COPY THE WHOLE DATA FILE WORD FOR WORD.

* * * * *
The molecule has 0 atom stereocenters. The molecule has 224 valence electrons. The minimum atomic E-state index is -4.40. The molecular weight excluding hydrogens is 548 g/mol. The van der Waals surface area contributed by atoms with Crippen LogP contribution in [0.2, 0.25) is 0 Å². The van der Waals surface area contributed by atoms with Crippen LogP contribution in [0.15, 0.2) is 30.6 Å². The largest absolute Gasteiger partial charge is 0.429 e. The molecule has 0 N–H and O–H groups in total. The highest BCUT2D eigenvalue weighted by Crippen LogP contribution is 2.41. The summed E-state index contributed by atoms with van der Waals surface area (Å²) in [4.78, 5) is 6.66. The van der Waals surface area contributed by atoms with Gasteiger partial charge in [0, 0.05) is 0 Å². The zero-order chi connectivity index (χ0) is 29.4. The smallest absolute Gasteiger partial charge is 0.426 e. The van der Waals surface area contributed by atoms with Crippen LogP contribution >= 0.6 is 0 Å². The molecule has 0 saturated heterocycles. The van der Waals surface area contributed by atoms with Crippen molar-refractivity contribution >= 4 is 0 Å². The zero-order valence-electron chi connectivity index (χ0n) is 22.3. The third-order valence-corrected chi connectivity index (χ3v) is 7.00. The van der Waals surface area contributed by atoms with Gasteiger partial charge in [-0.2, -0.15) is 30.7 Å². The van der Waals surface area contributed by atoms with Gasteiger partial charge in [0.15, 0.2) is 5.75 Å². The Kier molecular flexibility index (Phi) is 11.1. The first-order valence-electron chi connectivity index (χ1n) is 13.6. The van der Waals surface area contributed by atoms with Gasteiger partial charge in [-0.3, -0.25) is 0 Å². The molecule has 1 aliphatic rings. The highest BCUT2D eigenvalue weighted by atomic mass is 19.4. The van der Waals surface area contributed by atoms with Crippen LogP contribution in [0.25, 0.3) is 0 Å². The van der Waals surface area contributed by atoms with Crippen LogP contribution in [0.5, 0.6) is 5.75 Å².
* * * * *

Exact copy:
The molecule has 0 atom stereocenters. The molecule has 224 valence electrons. The minimum atomic E-state index is -4.40. The molecular weight excluding hydrogens is 548 g/mol. The van der Waals surface area contributed by atoms with Crippen LogP contribution in [0.2, 0.25) is 0 Å². The van der Waals surface area contributed by atoms with Crippen LogP contribution in [0.15, 0.2) is 30.6 Å². The largest absolute Gasteiger partial charge is 0.429 e. The molecule has 0 N–H and O–H groups in total. The highest BCUT2D eigenvalue weighted by Crippen LogP contribution is 2.41. The summed E-state index contributed by atoms with van der Waals surface area (Å²) in [4.78, 5) is 6.66. The van der Waals surface area contributed by atoms with Gasteiger partial charge in [0, 0.05) is 0 Å². The zero-order chi connectivity index (χ0) is 29.4. The smallest absolute Gasteiger partial charge is 0.426 e. The van der Waals surface area contributed by atoms with Crippen LogP contribution >= 0.6 is 0 Å². The molecule has 0 saturated heterocycles. The van der Waals surface area contributed by atoms with Crippen molar-refractivity contribution >= 4 is 0 Å². The zero-order valence-electron chi connectivity index (χ0n) is 22.3. The third-order valence-corrected chi connectivity index (χ3v) is 7.00. The van der Waals surface area contributed by atoms with Gasteiger partial charge in [-0.2, -0.15) is 30.7 Å². The van der Waals surface area contributed by atoms with Gasteiger partial charge in [0.15, 0.2) is 5.75 Å². The Kier molecular flexibility index (Phi) is 11.1. The first-order valence-electron chi connectivity index (χ1n) is 13.6. The van der Waals surface area contributed by atoms with Gasteiger partial charge in [-0.3, -0.25) is 0 Å². The molecule has 1 aliphatic rings. The highest BCUT2D eigenvalue weighted by atomic mass is 19.4. The van der Waals surface area contributed by atoms with Crippen LogP contribution in [0.25, 0.3) is 0 Å². The van der Waals surface area contributed by atoms with Crippen LogP contribution in [0.5, 0.6) is 5.75 Å².